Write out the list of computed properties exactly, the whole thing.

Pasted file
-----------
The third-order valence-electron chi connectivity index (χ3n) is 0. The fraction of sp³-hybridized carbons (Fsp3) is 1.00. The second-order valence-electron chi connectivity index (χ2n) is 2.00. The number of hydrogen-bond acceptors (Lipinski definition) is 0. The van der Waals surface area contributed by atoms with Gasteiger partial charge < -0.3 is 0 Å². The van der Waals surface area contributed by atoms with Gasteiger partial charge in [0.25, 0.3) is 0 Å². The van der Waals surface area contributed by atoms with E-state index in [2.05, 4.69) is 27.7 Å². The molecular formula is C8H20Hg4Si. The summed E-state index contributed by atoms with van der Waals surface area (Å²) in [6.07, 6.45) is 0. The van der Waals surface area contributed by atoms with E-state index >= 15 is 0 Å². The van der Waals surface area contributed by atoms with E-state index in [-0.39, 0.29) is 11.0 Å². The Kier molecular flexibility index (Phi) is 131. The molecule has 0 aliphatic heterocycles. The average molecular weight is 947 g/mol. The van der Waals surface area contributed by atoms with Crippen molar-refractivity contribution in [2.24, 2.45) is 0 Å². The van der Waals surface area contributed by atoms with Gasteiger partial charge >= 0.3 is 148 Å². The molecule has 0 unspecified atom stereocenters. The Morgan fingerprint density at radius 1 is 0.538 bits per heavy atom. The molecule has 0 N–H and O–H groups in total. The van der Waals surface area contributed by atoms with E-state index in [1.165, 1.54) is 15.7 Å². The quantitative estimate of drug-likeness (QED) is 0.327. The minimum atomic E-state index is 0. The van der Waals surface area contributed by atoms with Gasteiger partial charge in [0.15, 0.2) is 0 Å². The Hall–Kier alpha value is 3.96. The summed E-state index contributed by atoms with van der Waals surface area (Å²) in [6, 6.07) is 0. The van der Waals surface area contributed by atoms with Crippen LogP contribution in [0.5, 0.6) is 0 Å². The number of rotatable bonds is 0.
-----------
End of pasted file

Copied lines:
The third-order valence-electron chi connectivity index (χ3n) is 0. The fraction of sp³-hybridized carbons (Fsp3) is 1.00. The second-order valence-electron chi connectivity index (χ2n) is 2.00. The number of hydrogen-bond acceptors (Lipinski definition) is 0. The van der Waals surface area contributed by atoms with Gasteiger partial charge < -0.3 is 0 Å². The van der Waals surface area contributed by atoms with Gasteiger partial charge in [0.25, 0.3) is 0 Å². The van der Waals surface area contributed by atoms with E-state index in [2.05, 4.69) is 27.7 Å². The molecular formula is C8H20Hg4Si. The summed E-state index contributed by atoms with van der Waals surface area (Å²) in [6.07, 6.45) is 0. The van der Waals surface area contributed by atoms with E-state index >= 15 is 0 Å². The van der Waals surface area contributed by atoms with E-state index in [-0.39, 0.29) is 11.0 Å². The Kier molecular flexibility index (Phi) is 131. The molecule has 0 aliphatic heterocycles. The average molecular weight is 947 g/mol. The van der Waals surface area contributed by atoms with Crippen molar-refractivity contribution in [2.24, 2.45) is 0 Å². The van der Waals surface area contributed by atoms with Gasteiger partial charge >= 0.3 is 148 Å². The molecule has 0 unspecified atom stereocenters. The Morgan fingerprint density at radius 1 is 0.538 bits per heavy atom. The molecule has 0 N–H and O–H groups in total. The van der Waals surface area contributed by atoms with E-state index in [1.165, 1.54) is 15.7 Å². The quantitative estimate of drug-likeness (QED) is 0.327. The minimum atomic E-state index is 0. The van der Waals surface area contributed by atoms with Gasteiger partial charge in [0.15, 0.2) is 0 Å². The Hall–Kier alpha value is 3.96. The summed E-state index contributed by atoms with van der Waals surface area (Å²) in [6, 6.07) is 0. The van der Waals surface area contributed by atoms with Crippen LogP contribution in [0.5, 0.6) is 0 Å². The number of rotatable bonds is 0.